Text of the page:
The Daily Southerner
At 73, Janice Price has a wealth of Christmas memories.
“You take your memories out like a bank with money in it,” she said.
One Christmas that stands out in her mind is the year that she got her red-and-white Schwinn bicycle. She was 8 years old.
“I would ride it up and down the street like I was a detective or something, seeing who was being bad,” said Price. “I’d take a notebook with me and I pretended to be writing down everything everybody did. My uncle, Jim Hoell, was a detective with the Rocky Mount Police Department and I wanted to be just like him. I thought he was fantastic.”
As an only child, Price was “overindulged,” saying that her divorced parents and her grandparents tried to “outdo each other” when it came to buying her Christmas presents.
“I think I got skates the same year I got the bicycle,” Price recalled. She also remembers receiving “two doll babies, one dressed like a cowboy and one dressed like a cowgirl,” and a dollhouse with everything to go with it.
At that time, Price had long red hair, which she wore in pigtails. She remembers being a “showpiece” child, especially at Christmastime. Her uncles would come and pick her up and take her to relatives’ houses.
“We lived on a close-knit street and we would go from family to family and see what they got. I would go to my grandmother’s house and see what had been left there,” said Price. The neighborhood was like an extended family to Price.
“People would come in and visit with you. You would all pop peanuts and popcorn,” she said.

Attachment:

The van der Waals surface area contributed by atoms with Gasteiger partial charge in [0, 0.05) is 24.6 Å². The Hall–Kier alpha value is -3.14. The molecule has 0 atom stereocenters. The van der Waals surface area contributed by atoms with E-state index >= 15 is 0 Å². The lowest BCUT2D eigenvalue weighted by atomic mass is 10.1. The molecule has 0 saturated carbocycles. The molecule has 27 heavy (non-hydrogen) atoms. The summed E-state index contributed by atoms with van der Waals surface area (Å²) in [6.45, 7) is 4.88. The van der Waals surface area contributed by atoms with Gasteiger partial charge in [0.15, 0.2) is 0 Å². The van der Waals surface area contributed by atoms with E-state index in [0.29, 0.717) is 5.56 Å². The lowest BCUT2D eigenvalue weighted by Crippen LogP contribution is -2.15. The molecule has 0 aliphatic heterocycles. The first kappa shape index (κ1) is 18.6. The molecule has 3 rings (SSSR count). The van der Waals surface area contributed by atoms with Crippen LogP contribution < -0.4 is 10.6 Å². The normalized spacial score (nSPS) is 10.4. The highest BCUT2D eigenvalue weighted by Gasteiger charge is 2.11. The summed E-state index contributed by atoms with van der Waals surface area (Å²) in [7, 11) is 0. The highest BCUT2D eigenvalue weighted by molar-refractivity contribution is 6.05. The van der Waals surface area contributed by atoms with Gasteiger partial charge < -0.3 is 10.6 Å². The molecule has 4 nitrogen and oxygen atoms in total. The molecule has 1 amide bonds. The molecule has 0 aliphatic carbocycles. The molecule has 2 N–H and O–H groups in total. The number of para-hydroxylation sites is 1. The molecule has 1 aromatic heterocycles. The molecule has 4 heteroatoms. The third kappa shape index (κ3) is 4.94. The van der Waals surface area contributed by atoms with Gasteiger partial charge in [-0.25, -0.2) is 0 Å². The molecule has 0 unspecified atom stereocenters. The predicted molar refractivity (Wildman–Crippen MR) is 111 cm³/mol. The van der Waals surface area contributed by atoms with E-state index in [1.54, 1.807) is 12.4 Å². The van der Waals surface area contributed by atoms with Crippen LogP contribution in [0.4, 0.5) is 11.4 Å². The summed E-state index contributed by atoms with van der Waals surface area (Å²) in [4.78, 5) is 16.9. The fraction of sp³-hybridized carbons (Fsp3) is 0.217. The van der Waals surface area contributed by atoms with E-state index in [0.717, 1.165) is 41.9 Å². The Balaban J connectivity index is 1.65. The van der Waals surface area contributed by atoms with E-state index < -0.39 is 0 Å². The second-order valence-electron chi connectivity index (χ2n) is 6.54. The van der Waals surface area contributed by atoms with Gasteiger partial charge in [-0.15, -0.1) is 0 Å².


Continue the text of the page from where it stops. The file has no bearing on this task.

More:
Price recollects another community-style Christmas celebration, during her adulthood. That time, the celebration took place on the Air Force base at Minot, N.D., where her then-husband, Charles Hyde, was stationed.
“We had some lovely friends off base,” Price said. She enjoyed going to one family’s house on Christmas.
“The mama would make dolls for the little girls. That was fun,” she said. “She would make homemade candy, and she would always have stuffed cabbage rolls, and a lot of pork.”
Most of the residents were of European, primarily German, ancestry and of the Lutheran religion. They celebrated the 12 Holy Days of Christmas by going to church.
“They had round trunks and they carved their family’s history on it. On Christmas Day, they would bring out the trucks,” said Price. “They would drink champagne with grapes in it and they would toast their ancestors from the old country, who had made them (trunks).”
The giving of gifts was different than what Price was accustomed to.
“They celebrated with the stockings like people used to have. They would put fruit in it and a toy, and it was usually a handmade toy,” said Price.
While married to Hyde, a career military man, Price spent Christmases in California and Puerto
Rico, where “it’s hot and it doesn’t seem like Christmas.” This year, she will spend Christmas in her native North Carolina.